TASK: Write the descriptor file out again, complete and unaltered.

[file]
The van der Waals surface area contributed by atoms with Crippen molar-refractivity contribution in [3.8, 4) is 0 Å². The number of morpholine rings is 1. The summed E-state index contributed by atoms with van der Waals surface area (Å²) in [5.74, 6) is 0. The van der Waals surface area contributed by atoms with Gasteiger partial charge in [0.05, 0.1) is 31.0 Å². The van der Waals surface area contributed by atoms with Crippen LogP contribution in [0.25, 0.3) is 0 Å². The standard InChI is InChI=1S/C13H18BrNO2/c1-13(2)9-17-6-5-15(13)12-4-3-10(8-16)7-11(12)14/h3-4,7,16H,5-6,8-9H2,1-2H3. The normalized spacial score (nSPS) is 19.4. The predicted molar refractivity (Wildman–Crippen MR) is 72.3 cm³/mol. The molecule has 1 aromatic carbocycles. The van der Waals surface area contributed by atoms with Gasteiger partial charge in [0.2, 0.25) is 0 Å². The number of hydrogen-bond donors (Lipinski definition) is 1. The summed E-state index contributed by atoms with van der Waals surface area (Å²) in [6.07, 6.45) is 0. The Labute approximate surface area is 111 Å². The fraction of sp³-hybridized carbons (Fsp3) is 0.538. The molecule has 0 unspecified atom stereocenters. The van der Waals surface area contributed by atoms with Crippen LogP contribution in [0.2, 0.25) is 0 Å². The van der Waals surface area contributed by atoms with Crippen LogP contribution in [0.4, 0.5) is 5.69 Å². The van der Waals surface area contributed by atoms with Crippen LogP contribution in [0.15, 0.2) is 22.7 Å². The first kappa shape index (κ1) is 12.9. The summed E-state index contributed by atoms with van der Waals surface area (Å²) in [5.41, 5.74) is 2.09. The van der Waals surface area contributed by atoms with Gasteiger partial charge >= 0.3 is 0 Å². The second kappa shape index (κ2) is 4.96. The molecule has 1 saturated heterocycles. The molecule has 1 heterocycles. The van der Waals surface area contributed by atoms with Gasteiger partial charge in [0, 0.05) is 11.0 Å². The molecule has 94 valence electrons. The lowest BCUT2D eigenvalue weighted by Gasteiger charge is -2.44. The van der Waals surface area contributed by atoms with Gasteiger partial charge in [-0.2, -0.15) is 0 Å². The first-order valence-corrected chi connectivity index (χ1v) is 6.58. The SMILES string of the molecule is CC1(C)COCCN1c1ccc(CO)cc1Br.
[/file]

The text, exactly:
The van der Waals surface area contributed by atoms with Crippen molar-refractivity contribution in [3.8, 4) is 0 Å². The number of morpholine rings is 1. The summed E-state index contributed by atoms with van der Waals surface area (Å²) in [5.74, 6) is 0. The van der Waals surface area contributed by atoms with Gasteiger partial charge in [0.05, 0.1) is 31.0 Å². The van der Waals surface area contributed by atoms with Crippen LogP contribution in [0.25, 0.3) is 0 Å². The standard InChI is InChI=1S/C13H18BrNO2/c1-13(2)9-17-6-5-15(13)12-4-3-10(8-16)7-11(12)14/h3-4,7,16H,5-6,8-9H2,1-2H3. The normalized spacial score (nSPS) is 19.4. The predicted molar refractivity (Wildman–Crippen MR) is 72.3 cm³/mol. The molecule has 1 aromatic carbocycles. The van der Waals surface area contributed by atoms with Gasteiger partial charge in [0.2, 0.25) is 0 Å². The number of hydrogen-bond donors (Lipinski definition) is 1. The summed E-state index contributed by atoms with van der Waals surface area (Å²) in [6.07, 6.45) is 0. The Labute approximate surface area is 111 Å². The fraction of sp³-hybridized carbons (Fsp3) is 0.538. The molecule has 0 unspecified atom stereocenters. The van der Waals surface area contributed by atoms with Crippen LogP contribution in [0.2, 0.25) is 0 Å². The van der Waals surface area contributed by atoms with Crippen LogP contribution in [0.4, 0.5) is 5.69 Å². The van der Waals surface area contributed by atoms with Crippen LogP contribution in [0.15, 0.2) is 22.7 Å². The first kappa shape index (κ1) is 12.9. The summed E-state index contributed by atoms with van der Waals surface area (Å²) in [5.41, 5.74) is 2.09. The van der Waals surface area contributed by atoms with Gasteiger partial charge >= 0.3 is 0 Å². The second kappa shape index (κ2) is 4.96. The molecule has 1 saturated heterocycles. The molecule has 1 heterocycles. The van der Waals surface area contributed by atoms with Gasteiger partial charge in [0, 0.05) is 11.0 Å². The molecule has 94 valence electrons. The lowest BCUT2D eigenvalue weighted by Gasteiger charge is -2.44. The van der Waals surface area contributed by atoms with Gasteiger partial charge in [-0.2, -0.15) is 0 Å². The first-order valence-corrected chi connectivity index (χ1v) is 6.58. The SMILES string of the molecule is CC1(C)COCCN1c1ccc(CO)cc1Br.